The target of the struggle goth on the legal and on the activist side is still the government, however that has partly changed in the struggle against hydro-power where companies were also targeted, and some retreated as in the case of AKFEN. However at the same time we should note that the private sector has been encouraged to invest in constructing hydro-power plants on rivers throughout Turkey, through a ‘right of usage for the national good’. It is the government policies and incentive structures that at the end make the change, those very policies and incentives which are shaped by the companies.
Environment Minister Eroğlu talking from a groundbreaking ceremony from a hydro-power plant that is going to be constructed on the Sakarya River said: “This hydro-power station will produce 49 to 50 million kilowatt hour energy every year. We are not environmentalists by words but by essence, this is our difference. When we say environmentalism now, we are the ones who know environmentalism.”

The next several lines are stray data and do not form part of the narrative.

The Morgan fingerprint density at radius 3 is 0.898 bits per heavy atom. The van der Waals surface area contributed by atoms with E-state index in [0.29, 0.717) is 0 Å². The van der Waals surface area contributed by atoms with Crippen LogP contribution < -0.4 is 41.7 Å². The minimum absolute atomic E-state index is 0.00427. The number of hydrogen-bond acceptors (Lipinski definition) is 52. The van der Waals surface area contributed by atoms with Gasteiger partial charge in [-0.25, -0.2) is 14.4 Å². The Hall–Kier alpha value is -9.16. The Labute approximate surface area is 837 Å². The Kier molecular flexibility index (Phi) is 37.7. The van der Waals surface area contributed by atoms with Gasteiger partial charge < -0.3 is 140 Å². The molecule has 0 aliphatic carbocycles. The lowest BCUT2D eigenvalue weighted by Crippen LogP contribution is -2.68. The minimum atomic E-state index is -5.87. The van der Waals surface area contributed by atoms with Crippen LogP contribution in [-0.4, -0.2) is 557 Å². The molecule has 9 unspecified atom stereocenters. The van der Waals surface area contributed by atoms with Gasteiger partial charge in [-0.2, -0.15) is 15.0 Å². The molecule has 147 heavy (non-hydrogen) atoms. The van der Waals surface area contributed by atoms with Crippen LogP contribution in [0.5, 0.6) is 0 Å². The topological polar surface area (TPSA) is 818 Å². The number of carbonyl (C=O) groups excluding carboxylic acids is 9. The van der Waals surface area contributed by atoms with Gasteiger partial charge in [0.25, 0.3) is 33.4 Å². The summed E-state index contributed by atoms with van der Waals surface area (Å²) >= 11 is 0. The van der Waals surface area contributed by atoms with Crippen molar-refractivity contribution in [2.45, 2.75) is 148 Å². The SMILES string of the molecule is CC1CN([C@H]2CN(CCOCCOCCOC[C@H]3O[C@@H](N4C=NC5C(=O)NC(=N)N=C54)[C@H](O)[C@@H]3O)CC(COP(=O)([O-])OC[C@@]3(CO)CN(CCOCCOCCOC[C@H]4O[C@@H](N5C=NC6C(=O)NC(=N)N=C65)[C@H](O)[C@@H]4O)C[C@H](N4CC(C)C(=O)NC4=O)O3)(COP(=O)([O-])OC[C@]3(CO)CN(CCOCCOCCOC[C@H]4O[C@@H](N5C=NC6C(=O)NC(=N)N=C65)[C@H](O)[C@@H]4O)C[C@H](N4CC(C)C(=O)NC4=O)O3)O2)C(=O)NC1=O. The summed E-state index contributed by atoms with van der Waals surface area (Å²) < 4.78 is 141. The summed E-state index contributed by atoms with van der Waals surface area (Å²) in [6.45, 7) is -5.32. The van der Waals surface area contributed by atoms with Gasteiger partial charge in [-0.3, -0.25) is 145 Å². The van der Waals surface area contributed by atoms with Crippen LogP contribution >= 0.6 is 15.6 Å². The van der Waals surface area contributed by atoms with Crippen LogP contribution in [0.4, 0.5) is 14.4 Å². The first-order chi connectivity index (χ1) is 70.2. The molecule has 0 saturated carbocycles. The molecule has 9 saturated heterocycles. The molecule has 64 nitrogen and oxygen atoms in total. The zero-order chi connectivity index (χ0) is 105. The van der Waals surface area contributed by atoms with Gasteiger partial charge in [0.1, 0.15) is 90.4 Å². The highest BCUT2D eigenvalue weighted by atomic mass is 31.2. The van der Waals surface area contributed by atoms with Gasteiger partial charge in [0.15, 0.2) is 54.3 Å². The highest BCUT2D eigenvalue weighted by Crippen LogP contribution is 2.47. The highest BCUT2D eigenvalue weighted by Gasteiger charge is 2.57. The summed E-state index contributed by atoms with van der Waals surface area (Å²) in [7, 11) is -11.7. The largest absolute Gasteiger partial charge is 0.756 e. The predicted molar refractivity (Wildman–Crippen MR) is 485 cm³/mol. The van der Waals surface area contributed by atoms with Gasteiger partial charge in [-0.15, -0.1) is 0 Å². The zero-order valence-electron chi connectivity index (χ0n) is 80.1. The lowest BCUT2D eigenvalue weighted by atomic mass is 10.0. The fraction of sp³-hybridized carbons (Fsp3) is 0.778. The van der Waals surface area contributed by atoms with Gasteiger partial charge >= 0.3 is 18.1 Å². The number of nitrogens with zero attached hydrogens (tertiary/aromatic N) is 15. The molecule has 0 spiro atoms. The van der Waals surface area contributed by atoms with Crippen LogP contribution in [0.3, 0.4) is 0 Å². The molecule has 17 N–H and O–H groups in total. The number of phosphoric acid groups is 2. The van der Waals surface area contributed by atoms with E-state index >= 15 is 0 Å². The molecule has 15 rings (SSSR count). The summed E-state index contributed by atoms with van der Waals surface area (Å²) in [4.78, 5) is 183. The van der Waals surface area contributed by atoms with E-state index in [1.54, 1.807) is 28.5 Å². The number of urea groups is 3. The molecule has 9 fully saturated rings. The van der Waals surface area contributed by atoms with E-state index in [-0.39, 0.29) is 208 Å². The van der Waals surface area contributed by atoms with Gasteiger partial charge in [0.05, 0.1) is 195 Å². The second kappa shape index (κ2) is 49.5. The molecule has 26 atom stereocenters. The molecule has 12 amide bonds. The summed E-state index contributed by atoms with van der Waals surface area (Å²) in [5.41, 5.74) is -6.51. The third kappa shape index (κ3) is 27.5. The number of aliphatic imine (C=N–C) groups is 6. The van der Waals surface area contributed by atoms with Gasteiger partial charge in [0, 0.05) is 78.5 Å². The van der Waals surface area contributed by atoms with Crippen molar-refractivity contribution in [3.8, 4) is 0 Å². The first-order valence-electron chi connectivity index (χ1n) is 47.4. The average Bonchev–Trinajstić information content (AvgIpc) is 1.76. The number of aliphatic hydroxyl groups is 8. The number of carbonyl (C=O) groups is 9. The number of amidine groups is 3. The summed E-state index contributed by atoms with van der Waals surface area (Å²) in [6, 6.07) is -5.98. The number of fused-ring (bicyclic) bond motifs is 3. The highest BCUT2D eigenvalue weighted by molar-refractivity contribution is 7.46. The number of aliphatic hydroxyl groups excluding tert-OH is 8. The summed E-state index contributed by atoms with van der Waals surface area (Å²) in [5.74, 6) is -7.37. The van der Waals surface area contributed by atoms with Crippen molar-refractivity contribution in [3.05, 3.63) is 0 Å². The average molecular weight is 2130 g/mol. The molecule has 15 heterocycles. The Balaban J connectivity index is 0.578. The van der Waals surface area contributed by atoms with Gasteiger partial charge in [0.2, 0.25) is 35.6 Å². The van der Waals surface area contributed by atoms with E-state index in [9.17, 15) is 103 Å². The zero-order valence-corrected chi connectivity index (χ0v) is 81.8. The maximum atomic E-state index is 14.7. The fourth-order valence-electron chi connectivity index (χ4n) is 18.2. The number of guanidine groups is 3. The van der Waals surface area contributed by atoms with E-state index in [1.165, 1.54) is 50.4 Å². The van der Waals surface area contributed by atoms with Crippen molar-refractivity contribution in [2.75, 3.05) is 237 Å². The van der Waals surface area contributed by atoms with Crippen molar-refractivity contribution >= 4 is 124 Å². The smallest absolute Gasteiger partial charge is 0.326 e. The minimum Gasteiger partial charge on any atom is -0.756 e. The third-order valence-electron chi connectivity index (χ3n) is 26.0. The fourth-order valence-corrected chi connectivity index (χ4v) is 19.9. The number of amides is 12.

The famous pop-star Tarkan on the other hand going over his line of duty as a singer at a concert in the black sea region of Turkey addressed the crowd saying:
"We will continue to struggle against hydro-power, will we not? I heard they stopped the hydro-power, struggle till the end. I will also be with you. Our grandfathers left this land to us. We will not let them destroy it… they say 'water flows for nothing'. Can something like this be true? Then is the sun and the air also for nothing. My dear landspeople, we will struggle till the end!
Esra Basak, 2009. Kackar Daglari Surdurulebilir Orman Kullanimi ve Koruma Projesi - Ekosistem Degerleri Araştirmasi, TEMA Vakfi, November 2009 Istanbul.
Çağrı B. Muluk, 2009. Hydroelectric Power Plants Expert Report, Kackar Mountains Sustainable Forest Use & Conservation Project, TEMA Foundation, August 2009 Istanbul